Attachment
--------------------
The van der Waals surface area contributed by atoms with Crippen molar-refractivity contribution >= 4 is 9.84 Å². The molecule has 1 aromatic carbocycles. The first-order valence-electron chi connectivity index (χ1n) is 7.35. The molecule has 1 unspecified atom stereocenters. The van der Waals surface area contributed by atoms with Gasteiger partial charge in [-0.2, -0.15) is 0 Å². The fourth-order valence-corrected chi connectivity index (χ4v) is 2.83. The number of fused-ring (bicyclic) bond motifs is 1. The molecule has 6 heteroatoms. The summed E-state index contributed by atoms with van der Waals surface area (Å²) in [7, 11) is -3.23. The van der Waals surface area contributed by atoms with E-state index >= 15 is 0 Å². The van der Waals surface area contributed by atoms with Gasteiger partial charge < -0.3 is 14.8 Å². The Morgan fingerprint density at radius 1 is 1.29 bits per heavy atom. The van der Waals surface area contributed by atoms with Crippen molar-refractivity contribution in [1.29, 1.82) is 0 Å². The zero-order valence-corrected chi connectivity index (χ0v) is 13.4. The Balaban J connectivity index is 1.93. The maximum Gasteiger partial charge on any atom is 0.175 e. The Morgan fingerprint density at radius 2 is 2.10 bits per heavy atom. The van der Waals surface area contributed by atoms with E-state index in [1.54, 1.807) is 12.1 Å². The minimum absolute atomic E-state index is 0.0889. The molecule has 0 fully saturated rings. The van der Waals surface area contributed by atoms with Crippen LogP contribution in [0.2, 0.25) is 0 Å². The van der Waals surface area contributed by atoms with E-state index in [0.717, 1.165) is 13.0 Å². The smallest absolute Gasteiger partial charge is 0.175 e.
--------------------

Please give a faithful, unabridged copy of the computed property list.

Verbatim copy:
The van der Waals surface area contributed by atoms with Crippen molar-refractivity contribution >= 4 is 9.84 Å². The molecule has 1 aromatic carbocycles. The first-order valence-electron chi connectivity index (χ1n) is 7.35. The molecule has 1 unspecified atom stereocenters. The van der Waals surface area contributed by atoms with Gasteiger partial charge in [-0.2, -0.15) is 0 Å². The fourth-order valence-corrected chi connectivity index (χ4v) is 2.83. The number of fused-ring (bicyclic) bond motifs is 1. The molecule has 6 heteroatoms. The summed E-state index contributed by atoms with van der Waals surface area (Å²) in [7, 11) is -3.23. The van der Waals surface area contributed by atoms with E-state index >= 15 is 0 Å². The van der Waals surface area contributed by atoms with Gasteiger partial charge < -0.3 is 14.8 Å². The Morgan fingerprint density at radius 1 is 1.29 bits per heavy atom. The van der Waals surface area contributed by atoms with Crippen molar-refractivity contribution in [1.29, 1.82) is 0 Å². The zero-order valence-corrected chi connectivity index (χ0v) is 13.4. The Balaban J connectivity index is 1.93. The maximum Gasteiger partial charge on any atom is 0.175 e. The Morgan fingerprint density at radius 2 is 2.10 bits per heavy atom. The van der Waals surface area contributed by atoms with E-state index in [1.54, 1.807) is 12.1 Å². The minimum absolute atomic E-state index is 0.0889. The molecule has 0 fully saturated rings. The van der Waals surface area contributed by atoms with Crippen LogP contribution in [0.2, 0.25) is 0 Å². The van der Waals surface area contributed by atoms with E-state index in [0.717, 1.165) is 13.0 Å². The smallest absolute Gasteiger partial charge is 0.175 e.